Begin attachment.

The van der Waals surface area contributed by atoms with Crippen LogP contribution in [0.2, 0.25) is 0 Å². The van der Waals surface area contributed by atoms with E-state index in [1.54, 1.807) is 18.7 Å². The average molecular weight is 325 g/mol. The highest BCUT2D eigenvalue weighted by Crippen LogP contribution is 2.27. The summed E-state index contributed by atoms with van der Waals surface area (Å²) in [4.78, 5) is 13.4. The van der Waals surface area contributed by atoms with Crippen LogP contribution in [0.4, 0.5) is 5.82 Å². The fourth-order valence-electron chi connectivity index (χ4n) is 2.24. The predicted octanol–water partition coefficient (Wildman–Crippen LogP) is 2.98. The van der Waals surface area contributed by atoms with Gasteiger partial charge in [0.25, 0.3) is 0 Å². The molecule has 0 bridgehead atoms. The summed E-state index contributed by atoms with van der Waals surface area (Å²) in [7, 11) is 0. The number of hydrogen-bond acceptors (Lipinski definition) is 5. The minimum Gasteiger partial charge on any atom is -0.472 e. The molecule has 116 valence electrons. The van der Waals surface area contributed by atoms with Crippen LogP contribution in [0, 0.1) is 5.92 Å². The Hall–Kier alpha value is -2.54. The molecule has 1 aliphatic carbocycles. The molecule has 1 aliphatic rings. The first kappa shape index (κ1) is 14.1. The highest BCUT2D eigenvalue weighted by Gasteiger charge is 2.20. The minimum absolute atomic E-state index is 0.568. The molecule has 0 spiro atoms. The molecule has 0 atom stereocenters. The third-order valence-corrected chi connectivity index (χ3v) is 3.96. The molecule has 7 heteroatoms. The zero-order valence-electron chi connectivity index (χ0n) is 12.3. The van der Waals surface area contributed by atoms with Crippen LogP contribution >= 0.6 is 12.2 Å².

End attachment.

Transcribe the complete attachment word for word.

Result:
The van der Waals surface area contributed by atoms with Crippen LogP contribution in [0.2, 0.25) is 0 Å². The van der Waals surface area contributed by atoms with E-state index in [1.54, 1.807) is 18.7 Å². The average molecular weight is 325 g/mol. The highest BCUT2D eigenvalue weighted by Crippen LogP contribution is 2.27. The summed E-state index contributed by atoms with van der Waals surface area (Å²) in [4.78, 5) is 13.4. The van der Waals surface area contributed by atoms with Crippen LogP contribution in [0.4, 0.5) is 5.82 Å². The fourth-order valence-electron chi connectivity index (χ4n) is 2.24. The predicted octanol–water partition coefficient (Wildman–Crippen LogP) is 2.98. The van der Waals surface area contributed by atoms with Gasteiger partial charge in [0.25, 0.3) is 0 Å². The molecule has 0 bridgehead atoms. The summed E-state index contributed by atoms with van der Waals surface area (Å²) in [7, 11) is 0. The number of hydrogen-bond acceptors (Lipinski definition) is 5. The minimum Gasteiger partial charge on any atom is -0.472 e. The molecule has 116 valence electrons. The van der Waals surface area contributed by atoms with Crippen LogP contribution in [0, 0.1) is 5.92 Å². The Hall–Kier alpha value is -2.54. The molecule has 1 aliphatic carbocycles. The molecule has 1 aliphatic rings. The first kappa shape index (κ1) is 14.1. The highest BCUT2D eigenvalue weighted by Gasteiger charge is 2.20. The minimum absolute atomic E-state index is 0.568. The molecule has 0 spiro atoms. The molecule has 0 atom stereocenters. The third-order valence-corrected chi connectivity index (χ3v) is 3.96. The molecule has 7 heteroatoms. The zero-order valence-electron chi connectivity index (χ0n) is 12.3. The van der Waals surface area contributed by atoms with Crippen LogP contribution >= 0.6 is 12.2 Å².